Palliative care and public health: an asymmetrical relationship?

Whitelaw, S. and Clark, D. (2019) Palliative care and public health: an asymmetrical relationship? Palliative Care: Research and Treatment, 12, pp. 1-14. (doi: 10.1177/1178224218819745) (PMID:30814842) (PMCID:PMC6383085)

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Interest in the potential for public health and palliative care to work together is now widely established. Based on a mapping review of existing literature, we describe for the first time the ways in which public health has entered palliative care policy and practice and how this has been specifically articulated. We then go on to pursue analytical and critical lines of enquiry that are largely absent from the existing literature. We do this in three ways: (i) by considering why the link between public health and palliative care has become so ubiquitous within palliative care policy; (ii) by establishing how this has been constructed; and (iii) by exploring public health as a ‘reference discipline’ from which its ‘secondary deployment’ can become embedded inside another disciplinary field. From this, we develop a range of critical perspectives on the relationship between public health and palliative care by scrutinising its claims of utility and effectiveness and questioning the strength of the interdisciplinary interaction between the two disciplines. We see their relationship in a ‘cross disciplinary’ context which is still largely symbolic and tactical in nature. We conclude by considering the significance of these insights for policy and practice, with two possible scenarios. If the use of public health is essentially figurative and its resources are not unique, the particular and exclusive use of the term becomes insignificant. Progressive and effective policy and practice is possible, independent of any explicit public health label. If however public health is considered to have intrinsic and definable worth, we suggest that this currently asymmetrical association needs to be significantly developed with much higher levels of theoretical, practical and critical engagement between the two disciplines. Such work would result in more reflective and robust policy and practice.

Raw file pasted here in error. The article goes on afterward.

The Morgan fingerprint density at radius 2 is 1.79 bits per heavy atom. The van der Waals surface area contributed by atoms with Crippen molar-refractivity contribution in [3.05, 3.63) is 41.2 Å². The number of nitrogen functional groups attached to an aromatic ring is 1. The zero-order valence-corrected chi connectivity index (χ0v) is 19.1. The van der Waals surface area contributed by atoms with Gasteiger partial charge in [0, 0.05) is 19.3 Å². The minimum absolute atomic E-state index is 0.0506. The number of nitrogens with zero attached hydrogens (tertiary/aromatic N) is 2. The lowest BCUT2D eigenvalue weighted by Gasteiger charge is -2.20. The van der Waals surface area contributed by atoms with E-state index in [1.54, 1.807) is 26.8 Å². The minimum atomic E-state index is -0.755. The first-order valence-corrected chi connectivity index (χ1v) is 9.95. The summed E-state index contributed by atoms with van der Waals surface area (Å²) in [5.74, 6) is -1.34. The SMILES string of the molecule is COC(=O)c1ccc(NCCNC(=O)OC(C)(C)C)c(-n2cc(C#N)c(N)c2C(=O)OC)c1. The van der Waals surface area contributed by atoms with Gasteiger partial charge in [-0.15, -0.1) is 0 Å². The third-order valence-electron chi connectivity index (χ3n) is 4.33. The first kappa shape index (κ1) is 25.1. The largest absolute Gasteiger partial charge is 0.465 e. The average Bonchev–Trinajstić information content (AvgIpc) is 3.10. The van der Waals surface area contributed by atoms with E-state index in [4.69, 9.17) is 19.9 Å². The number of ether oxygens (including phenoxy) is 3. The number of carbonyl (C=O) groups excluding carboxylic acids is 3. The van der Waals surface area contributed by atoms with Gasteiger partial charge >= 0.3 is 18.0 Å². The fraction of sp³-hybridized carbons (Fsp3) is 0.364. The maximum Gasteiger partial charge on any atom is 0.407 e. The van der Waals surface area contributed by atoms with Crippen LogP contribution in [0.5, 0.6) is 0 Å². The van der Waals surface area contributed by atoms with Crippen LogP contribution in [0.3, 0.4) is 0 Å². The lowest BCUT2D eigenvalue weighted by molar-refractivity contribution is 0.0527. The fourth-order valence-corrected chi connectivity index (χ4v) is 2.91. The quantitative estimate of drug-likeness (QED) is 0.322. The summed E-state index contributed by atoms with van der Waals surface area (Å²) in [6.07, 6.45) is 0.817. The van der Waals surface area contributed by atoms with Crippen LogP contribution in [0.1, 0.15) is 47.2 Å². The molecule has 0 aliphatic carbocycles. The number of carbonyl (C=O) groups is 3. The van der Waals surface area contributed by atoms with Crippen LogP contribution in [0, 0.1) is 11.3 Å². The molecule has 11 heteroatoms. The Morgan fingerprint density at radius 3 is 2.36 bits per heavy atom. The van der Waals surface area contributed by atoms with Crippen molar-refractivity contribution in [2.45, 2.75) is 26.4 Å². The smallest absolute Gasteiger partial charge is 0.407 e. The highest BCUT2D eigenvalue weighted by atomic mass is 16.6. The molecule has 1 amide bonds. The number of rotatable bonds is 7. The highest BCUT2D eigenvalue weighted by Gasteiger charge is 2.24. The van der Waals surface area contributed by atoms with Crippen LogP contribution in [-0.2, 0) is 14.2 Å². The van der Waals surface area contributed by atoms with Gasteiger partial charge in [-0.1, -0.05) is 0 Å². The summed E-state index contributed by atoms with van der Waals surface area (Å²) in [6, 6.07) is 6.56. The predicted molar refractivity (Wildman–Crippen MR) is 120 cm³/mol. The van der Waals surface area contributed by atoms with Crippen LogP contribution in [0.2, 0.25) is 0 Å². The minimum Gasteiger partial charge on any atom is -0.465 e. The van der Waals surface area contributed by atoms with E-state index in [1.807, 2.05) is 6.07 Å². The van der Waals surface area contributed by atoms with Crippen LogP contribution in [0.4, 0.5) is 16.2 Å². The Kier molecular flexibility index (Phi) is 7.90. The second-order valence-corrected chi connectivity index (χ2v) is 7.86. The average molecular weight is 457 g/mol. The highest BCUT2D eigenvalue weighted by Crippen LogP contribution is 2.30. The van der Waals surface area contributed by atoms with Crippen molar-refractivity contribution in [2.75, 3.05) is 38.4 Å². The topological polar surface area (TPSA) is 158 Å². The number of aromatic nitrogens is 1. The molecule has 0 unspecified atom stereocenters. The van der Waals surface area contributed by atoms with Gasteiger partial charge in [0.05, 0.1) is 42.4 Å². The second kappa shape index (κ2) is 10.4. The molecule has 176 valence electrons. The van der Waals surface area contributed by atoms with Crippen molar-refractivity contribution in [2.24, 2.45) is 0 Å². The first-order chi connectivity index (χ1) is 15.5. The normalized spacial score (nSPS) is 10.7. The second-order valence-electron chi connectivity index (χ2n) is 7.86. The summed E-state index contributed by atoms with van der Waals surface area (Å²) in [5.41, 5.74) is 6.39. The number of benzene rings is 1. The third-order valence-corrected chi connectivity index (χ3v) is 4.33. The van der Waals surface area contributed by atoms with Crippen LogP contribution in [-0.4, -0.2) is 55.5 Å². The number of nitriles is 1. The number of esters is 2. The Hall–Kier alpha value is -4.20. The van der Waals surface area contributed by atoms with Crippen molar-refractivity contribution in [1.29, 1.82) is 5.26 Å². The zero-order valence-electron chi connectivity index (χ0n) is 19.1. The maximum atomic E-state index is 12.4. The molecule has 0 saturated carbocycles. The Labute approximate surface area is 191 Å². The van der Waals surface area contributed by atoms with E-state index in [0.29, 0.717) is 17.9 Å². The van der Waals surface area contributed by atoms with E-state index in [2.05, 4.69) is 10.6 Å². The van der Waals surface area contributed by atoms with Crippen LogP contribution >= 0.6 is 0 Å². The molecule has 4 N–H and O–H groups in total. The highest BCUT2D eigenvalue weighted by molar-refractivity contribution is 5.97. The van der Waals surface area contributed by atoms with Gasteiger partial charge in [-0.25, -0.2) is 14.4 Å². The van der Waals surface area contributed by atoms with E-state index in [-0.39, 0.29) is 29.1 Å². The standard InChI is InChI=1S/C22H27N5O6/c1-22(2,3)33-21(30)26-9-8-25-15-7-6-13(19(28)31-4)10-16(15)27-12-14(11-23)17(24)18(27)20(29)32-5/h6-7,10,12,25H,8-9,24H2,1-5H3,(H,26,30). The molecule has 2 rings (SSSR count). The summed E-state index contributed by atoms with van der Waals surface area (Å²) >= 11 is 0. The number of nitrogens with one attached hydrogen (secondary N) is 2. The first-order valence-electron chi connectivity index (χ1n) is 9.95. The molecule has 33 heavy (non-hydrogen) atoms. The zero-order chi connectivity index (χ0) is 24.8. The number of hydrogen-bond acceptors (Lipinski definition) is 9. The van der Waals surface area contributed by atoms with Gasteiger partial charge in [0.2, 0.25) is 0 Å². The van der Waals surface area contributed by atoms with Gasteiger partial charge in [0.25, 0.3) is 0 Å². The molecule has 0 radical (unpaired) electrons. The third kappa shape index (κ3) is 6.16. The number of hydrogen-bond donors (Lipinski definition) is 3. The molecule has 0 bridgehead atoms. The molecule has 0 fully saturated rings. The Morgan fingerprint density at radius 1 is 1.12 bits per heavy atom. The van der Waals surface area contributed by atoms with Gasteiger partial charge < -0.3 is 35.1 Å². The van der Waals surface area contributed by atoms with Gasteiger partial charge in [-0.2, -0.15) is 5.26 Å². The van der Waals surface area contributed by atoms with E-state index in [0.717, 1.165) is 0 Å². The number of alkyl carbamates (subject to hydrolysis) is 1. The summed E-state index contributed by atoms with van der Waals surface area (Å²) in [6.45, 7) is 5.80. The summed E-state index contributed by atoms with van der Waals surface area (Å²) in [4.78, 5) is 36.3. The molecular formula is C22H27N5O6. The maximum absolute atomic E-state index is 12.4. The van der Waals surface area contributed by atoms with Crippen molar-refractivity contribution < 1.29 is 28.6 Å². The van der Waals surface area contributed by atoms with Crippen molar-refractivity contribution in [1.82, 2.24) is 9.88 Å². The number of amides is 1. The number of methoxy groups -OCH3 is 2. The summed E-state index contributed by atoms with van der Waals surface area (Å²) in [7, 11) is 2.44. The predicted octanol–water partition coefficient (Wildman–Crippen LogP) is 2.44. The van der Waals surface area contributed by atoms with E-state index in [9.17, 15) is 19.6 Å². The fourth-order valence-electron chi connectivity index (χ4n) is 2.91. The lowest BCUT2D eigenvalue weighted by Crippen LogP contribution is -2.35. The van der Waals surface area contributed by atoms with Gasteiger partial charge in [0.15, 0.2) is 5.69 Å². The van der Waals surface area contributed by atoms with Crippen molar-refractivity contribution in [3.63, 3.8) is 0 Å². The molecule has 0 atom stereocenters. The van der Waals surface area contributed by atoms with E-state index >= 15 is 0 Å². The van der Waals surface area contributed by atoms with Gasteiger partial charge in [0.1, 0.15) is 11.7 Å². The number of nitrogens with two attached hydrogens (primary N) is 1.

Item Type:Articles
Glasgow Author(s) Enlighten ID:Clark, Professor David and Whitelaw, Dr Alexander
Authors: Whitelaw, S., and Clark, D.
College/School:College of Social Sciences > School of Social & Environmental Sustainability
Journal Name:Palliative Care: Research and Treatment
Publisher:SAGE Publications
ISSN (Online):1178-2242
Published Online:20 February 2019
Copyright Holders:Copyright © 2019 The Authors
First Published:First published in Palliative Care: Research and Treatment 12: 1-14
Publisher Policy:Reproduced under a Creative Commons License

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Project CodeAward NoProject NamePrincipal InvestigatorFunder's NameFunder RefLead Dept
645151Interventions at the end of life: social, historical and comparative analysis to promote global improvement.David ClarkWellcome Trust (WELLCOTR)103319/Z/13/ZIS - INTERDISCIPLINARY STUDIES